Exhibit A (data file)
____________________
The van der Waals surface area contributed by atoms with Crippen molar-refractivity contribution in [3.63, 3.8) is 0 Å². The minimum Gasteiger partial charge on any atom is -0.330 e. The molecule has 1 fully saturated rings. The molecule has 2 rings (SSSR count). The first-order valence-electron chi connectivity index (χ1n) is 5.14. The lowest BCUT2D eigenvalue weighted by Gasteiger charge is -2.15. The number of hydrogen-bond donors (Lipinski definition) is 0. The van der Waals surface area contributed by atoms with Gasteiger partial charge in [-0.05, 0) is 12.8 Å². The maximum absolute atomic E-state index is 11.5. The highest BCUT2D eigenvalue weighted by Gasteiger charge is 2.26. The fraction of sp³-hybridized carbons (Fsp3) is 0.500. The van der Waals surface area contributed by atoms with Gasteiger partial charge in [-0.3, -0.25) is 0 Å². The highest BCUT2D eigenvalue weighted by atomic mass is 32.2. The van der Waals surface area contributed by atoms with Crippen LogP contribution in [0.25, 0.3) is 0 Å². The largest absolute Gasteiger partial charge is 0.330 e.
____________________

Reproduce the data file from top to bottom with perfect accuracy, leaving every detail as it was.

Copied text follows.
The van der Waals surface area contributed by atoms with Crippen molar-refractivity contribution in [3.63, 3.8) is 0 Å². The minimum Gasteiger partial charge on any atom is -0.330 e. The molecule has 1 fully saturated rings. The molecule has 2 rings (SSSR count). The first-order valence-electron chi connectivity index (χ1n) is 5.14. The lowest BCUT2D eigenvalue weighted by Gasteiger charge is -2.15. The number of hydrogen-bond donors (Lipinski definition) is 0. The van der Waals surface area contributed by atoms with Gasteiger partial charge in [-0.05, 0) is 12.8 Å². The maximum absolute atomic E-state index is 11.5. The highest BCUT2D eigenvalue weighted by Gasteiger charge is 2.26. The fraction of sp³-hybridized carbons (Fsp3) is 0.500. The van der Waals surface area contributed by atoms with Gasteiger partial charge in [-0.3, -0.25) is 0 Å². The highest BCUT2D eigenvalue weighted by atomic mass is 32.2. The van der Waals surface area contributed by atoms with Crippen LogP contribution in [0.25, 0.3) is 0 Å². The largest absolute Gasteiger partial charge is 0.330 e.